I keep my house at around 74F when burning. I never would have kept a furnace thermostat that warm, but that is a bonus with wood burning. There is a learning curve, but you will learn how to control the stove depending on conditions. You can make small fires but be sure that they are hot enough to keep the secondaries firing and the flue temp above creosote levels. I do it all the time.
  10. Backwoods Savage

    Backwoods Savage Minister of Fire

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    Around our house we don't worry about being too warm. Most folks can't understand why we keep it so warm but there are reasons. With that in mind, we keep not our stove room, but the entire house at 80 or above all winter long and love it.

    In many homes the stove room can get a bit hot but two things will take care of that problem. A ceiling fan, with the fan so that it is not blowing down, but blowing up. Also a very small desktop fan sitting in a doorway and blowing air into the stove room with the setting on the lowest speed. This will move the hot air out of the stove room to be replaced with cooler air. So it will both cool the stove room and you'll be amazed at how much the rest of the home warms up doing this.
  11. lumbering on

    lumbering on Feeling the Heat

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    Our 250 sq ft living room easily got to 80 degrees without even trying hard, and often warmer, with our 70,000 BTU Lopi.

    Which is why I'm nervous about replacing it with the 70,000 BTU Oslo.

    My trusted hearth.com guides go back and forth whether I can move enough air to heat the rest of the house with the oslo by moving air, or drop down to the 50,000 BTU Castine.

    The Lopi Freedom is also 70,000 BTU, I think.
  12. Augie

    Augie Feeling the Heat

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    So here is how I solved the stove room too hot issue, No fans in stove room, no fans blowing air down on the floor back to the stove in the hallway . Just one fan in the furthest room from the Stove on the ceiling blowing down, and removing a 8inx16in section above the door to that room. The hot air from the stove rises and spreads. This rising heat from the stove will naturally draw in air from the floor in the stove room as the stove heats it, it will rise. In the room furthest from the stove the air is cooler. When the fan blows air down it is replaced by warmer air moving down the ceiling in the hallway. as the air cools and spreads out along the floor it travels naturally along the floor back to the stove to be heated and then move along the ceiling back away from the stove.

    I have created conditions where I can encourage a convection loop with one fan. I usually leave this fan on for 35-45 min to get the loop going and then I can shut it off for the rest of the burn cycle 8-12 hrs till I reload. Once the loop is established it is self sustaining, No blower on my stove no fans on in the house just a gentle movement of air, you can feel it move along the floor when you put your hand on the ground 6ft away from the stove and I have threads taped on the ceiling so that I can be a nerd and watch my invention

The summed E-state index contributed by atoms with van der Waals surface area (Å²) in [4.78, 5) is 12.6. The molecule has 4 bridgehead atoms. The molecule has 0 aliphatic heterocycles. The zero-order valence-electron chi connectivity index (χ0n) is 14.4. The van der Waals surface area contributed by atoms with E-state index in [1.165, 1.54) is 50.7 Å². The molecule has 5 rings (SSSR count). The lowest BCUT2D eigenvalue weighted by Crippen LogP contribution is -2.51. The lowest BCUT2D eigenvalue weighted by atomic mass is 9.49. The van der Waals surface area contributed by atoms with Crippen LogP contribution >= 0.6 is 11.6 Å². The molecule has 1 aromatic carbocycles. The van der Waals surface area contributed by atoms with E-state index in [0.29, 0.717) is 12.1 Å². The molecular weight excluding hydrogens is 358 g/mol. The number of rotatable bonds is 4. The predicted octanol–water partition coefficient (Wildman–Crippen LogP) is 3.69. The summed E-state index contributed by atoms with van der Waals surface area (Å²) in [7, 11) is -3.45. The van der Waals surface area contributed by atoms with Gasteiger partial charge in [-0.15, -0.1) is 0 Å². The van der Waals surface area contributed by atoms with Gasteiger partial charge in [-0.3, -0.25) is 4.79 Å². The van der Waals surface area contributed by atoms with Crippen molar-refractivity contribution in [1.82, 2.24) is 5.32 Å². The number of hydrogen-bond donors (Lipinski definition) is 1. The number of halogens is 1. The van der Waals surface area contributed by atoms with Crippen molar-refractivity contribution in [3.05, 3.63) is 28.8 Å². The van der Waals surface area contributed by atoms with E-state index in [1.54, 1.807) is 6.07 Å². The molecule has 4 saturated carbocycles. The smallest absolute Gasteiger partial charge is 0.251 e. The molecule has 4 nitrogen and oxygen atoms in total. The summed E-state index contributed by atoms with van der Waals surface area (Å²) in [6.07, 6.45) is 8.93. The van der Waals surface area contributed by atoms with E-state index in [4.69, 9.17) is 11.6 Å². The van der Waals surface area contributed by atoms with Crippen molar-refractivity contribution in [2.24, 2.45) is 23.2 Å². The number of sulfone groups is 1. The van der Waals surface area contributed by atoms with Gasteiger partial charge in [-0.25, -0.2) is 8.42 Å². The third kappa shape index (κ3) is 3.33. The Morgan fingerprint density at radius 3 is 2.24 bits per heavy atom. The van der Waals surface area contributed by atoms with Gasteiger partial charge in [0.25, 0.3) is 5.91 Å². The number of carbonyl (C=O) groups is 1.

:cool:
    Woody Stover, Huntindog1 and Joful like this.
  13. Sprinter

    Sprinter Minister of Fire

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    This bears repeating. You can burn small loads. Just make sure the fires are hot enough to keep the secondaries going and the flue above creosote levels. I do this all the time in the shoulder seasons. I could have gotten away with a smaller stove but small fires work fine.
    Joful likes this.
  14. Ram 1500 with an axe...

    Ram 1500 with an axe... Minister of Fire

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    If you only care about heating the one room, you may want to go smaller... If you want more, go bigger....IMHO
  15. Seasoned Oak

    Seasoned Oak Minister of Fire

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    Gets into the 90s on a regular basis in a 400SQft room with a 300CFM fan blowing across the top of the stove to blow the heat into the adjoining finished Bsmt. which gets about 85. Thats with the harman at the lowest air setting.
  16. n3pro

    n3pro Minister of Fire

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    With the Englander 30, our stove room runs from lower 80's to lower 90's depending upon where in the burn cycle it is. Our stove is centrally located in a room we don't use for anything else. 80's and 90's in the stove room usually means mid 70's in the living room where we spend most of the time and using the door for temperature control the bed room stays the same or a little higher.
  17. Huntindog1

    Huntindog1 Minister of Fire